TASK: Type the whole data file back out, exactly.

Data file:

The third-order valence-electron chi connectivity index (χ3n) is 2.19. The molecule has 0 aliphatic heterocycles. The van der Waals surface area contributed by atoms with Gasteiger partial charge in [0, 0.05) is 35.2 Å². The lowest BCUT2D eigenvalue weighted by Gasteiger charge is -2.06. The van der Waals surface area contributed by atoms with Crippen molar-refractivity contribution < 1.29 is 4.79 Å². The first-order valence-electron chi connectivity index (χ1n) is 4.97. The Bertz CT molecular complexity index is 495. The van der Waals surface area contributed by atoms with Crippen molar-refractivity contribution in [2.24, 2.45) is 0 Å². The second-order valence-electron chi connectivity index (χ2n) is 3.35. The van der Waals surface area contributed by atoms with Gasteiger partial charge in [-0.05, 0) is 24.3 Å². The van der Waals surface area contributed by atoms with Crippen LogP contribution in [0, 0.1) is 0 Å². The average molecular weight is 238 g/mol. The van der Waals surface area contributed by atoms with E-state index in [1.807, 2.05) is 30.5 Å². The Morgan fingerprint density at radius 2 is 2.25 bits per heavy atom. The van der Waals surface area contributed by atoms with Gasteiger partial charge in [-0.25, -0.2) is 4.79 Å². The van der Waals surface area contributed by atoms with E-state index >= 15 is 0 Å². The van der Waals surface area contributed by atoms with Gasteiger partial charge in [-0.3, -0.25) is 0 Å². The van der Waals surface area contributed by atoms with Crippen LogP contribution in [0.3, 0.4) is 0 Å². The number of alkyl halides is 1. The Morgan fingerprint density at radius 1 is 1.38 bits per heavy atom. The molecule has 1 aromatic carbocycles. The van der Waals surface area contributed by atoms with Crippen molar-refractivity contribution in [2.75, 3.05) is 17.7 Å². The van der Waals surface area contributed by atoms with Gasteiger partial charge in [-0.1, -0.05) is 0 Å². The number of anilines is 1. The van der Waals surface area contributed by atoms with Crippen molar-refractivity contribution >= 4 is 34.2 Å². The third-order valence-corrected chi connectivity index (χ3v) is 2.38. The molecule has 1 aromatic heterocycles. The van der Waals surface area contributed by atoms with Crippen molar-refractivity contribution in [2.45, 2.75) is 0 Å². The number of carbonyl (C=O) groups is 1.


The third-order valence-electron chi connectivity index (χ3n) is 2.19. The molecule has 0 aliphatic heterocycles. The van der Waals surface area contributed by atoms with Gasteiger partial charge in [0, 0.05) is 35.2 Å². The lowest BCUT2D eigenvalue weighted by Gasteiger charge is -2.06. The van der Waals surface area contributed by atoms with Crippen molar-refractivity contribution < 1.29 is 4.79 Å². The first-order valence-electron chi connectivity index (χ1n) is 4.97. The Bertz CT molecular complexity index is 495. The van der Waals surface area contributed by atoms with Crippen molar-refractivity contribution in [2.24, 2.45) is 0 Å². The second-order valence-electron chi connectivity index (χ2n) is 3.35. The van der Waals surface area contributed by atoms with Gasteiger partial charge in [-0.05, 0) is 24.3 Å². The van der Waals surface area contributed by atoms with Crippen LogP contribution in [0, 0.1) is 0 Å². The average molecular weight is 238 g/mol. The van der Waals surface area contributed by atoms with E-state index in [1.807, 2.05) is 30.5 Å². The Morgan fingerprint density at radius 2 is 2.25 bits per heavy atom. The van der Waals surface area contributed by atoms with Gasteiger partial charge in [-0.25, -0.2) is 4.79 Å². The van der Waals surface area contributed by atoms with E-state index >= 15 is 0 Å². The van der Waals surface area contributed by atoms with Gasteiger partial charge in [-0.3, -0.25) is 0 Å². The van der Waals surface area contributed by atoms with Crippen LogP contribution in [0.3, 0.4) is 0 Å². The number of alkyl halides is 1. The Morgan fingerprint density at radius 1 is 1.38 bits per heavy atom. The molecule has 1 aromatic carbocycles. The van der Waals surface area contributed by atoms with Crippen molar-refractivity contribution in [2.75, 3.05) is 17.7 Å². The van der Waals surface area contributed by atoms with Gasteiger partial charge in [-0.1, -0.05) is 0 Å². The number of anilines is 1. The van der Waals surface area contributed by atoms with Crippen molar-refractivity contribution >= 4 is 34.2 Å². The third-order valence-corrected chi connectivity index (χ3v) is 2.38. The molecule has 1 aromatic heterocycles. The van der Waals surface area contributed by atoms with Crippen molar-refractivity contribution in [2.45, 2.75) is 0 Å². The number of carbonyl (C=O) groups is 1.